Highlights from the F2Y Implementation Team January 26-February 1, 2019

 

What is the Team Up To?

The team wrapped up the process of evaluating different digital portfolio vendors and recommended to CAO Latty, CSSO Doore, and President Khoury that we adopt Portfolium:

 

[excerpted from the FIT recommendation]

The F2Y Implementation Team recommends adoption of Portfolium to provide a platform for students to create digital portfolios, both for the purpose of demonstrating competence with respect to FLOs, PPLOs and degree program LOs, and for the purpose of creating outward-facing displays of their achievements and skills for potential employers. This platform will enable faculty and student support teams to develop a variety of pathways through which students can earn “badges” demonstrating skill mastery and readiness for work or further study. Portfolium will also support assessment at the institution and degree program levels.

 

FIT members and focus group members (Cartier, Coughlin, Gilbert, P. DeHart) overwhelmingly preferred Portfolium to the other products, in part because of its seamless integration with the Canvas learning management system and its capacity to support integration of academic and co-curricular programming through pathways and “badging.” Other features of Portfolium that the team valued included its networking potential and ongoing, free access for alumni. The assessment functions of Portfolium will support program-level and institution-level assessment and data can be disaggregated by metadata categories (e.g., student age, degree major, etc.). Moreover, tagged assessment products (such as student assignments submitted in Canvas) can also be collected and sorted. So, for example, to support program-level assessment, we could sort all laboratory reports submitted for BI 2004 and create a subset consisting only of those belonging to conservation law enforcement majors. CLE faculty could then score these artifacts for evidence of program-specific outcomes associated with biology content knowledge.

 

We engaged in some brainstorming to inform ongoing marketing work, including the process of selecting a name for the program affectionately known as “F2Y.” Part of this work involved identifying challenges that we are responding to (that is, why are we designing F2Y in the first place?) and then describing strategies or design features to address those challenges. To give an example, we talked about the challenge of sustaining our enrollment as the population of high school graduates declines steadily (especially in the Northeast) over the coming years and we talked about the challenge of attracting more diverse students to our college. Developing robust and ongoing relationships with metropolitan regions across the country (something we are proposing to support the sophomore practicum experience) is one strategy that could help us to become more visible to (and attract) more diverse students. Erica shared the results of our brainstorm with marketing consultants and is continuing to direct the work of naming the program and developing recruitment materials.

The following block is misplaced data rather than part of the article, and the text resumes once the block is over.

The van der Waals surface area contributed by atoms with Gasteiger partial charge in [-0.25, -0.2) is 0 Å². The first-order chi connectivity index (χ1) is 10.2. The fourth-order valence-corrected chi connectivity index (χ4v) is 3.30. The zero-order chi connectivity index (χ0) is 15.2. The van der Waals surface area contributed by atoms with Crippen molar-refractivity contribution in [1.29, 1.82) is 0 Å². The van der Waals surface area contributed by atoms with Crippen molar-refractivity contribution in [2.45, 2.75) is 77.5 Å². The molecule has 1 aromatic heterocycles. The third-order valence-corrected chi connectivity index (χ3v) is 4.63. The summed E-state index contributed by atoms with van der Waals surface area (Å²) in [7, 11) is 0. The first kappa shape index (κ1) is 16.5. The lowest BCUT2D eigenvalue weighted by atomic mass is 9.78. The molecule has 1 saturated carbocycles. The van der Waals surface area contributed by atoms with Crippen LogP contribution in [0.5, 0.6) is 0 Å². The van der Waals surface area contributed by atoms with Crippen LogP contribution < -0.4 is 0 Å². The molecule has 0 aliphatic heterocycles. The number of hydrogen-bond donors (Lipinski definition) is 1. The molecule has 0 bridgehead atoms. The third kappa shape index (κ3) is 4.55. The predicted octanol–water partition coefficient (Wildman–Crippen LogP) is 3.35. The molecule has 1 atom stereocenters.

Several team members will be joining Admissions staff on a trip out west in early March. We will visit The Science and Math Institute (SAMI) of Tacoma Public Schools to learn about how they design and support immersive interdisciplinary learning experiences in authentic contexts. We will also learn how they structure faculty work in order to provide time and resources for necessary collaboration. While in the Tacoma area, the team will attend the South Sound Sustainability Expo and visit the University of Puget Sound where we will learn about their Experiential Learning and Civic Scholarship program and how they use digital portfolios to support students’ learning. We will also learn aboutRISE, an internship program for sophomores, and successful strategies they have used to identify internship opportunities and support second-year students in those experiences. Finally, the group will round out its western adventure by travelling to Dillon, Montana, where they will visit Montana Western University to learn about the Experience One program and successful strategies for supporting faculty members transitioning from traditional instructional contexts and course structures to intensive block-style programming. We’ll also hear about how students have responded to the Experience One structure and what support services have been essential for their success.

 

Kayla and Jen are reaching out to professionals who might be interested in working directly with our staff and faculty to provide F2Y-related training (e.g., design of immersive learning experiences, differentiated instruction and/or tasks within cohorts, etc.).

 

The academic team has been very busy this week – preparing updates of documents addressing various design challenges (including scope & sequence, professional development planning, and a model for providing instructional resources for delivering the learning expeditions). Discussion of these updates will be the focus of FIT work in the coming week.

 

 

How is the Campus Community Engaging in the Work?

CAPC members continue to work on refining the analytical rubrics.

 

The academic team facilitated a discussion with faculty on Thursday (1.31.19) centered on the proposed general education curriculum for F2Y (this is part of the scope and sequence update mentioned above). As always, many excellent questions emerged from the discussion and the team will take these onboard as we continue our work.

 

Please reach out to any member of FIT if you have questions or ideas. We really want to hear from you!

 

Respectfully,

 

— Jen

 

 

 

 

Jennifer L. Cartier, Ph.D.

Director of Curricular Innovation

Associate Professor of Education

Unity College

Unity, Maine 04998

(412) 215-6511

 

Office: Unity House, Room 2

F2Y Office: Constable Hall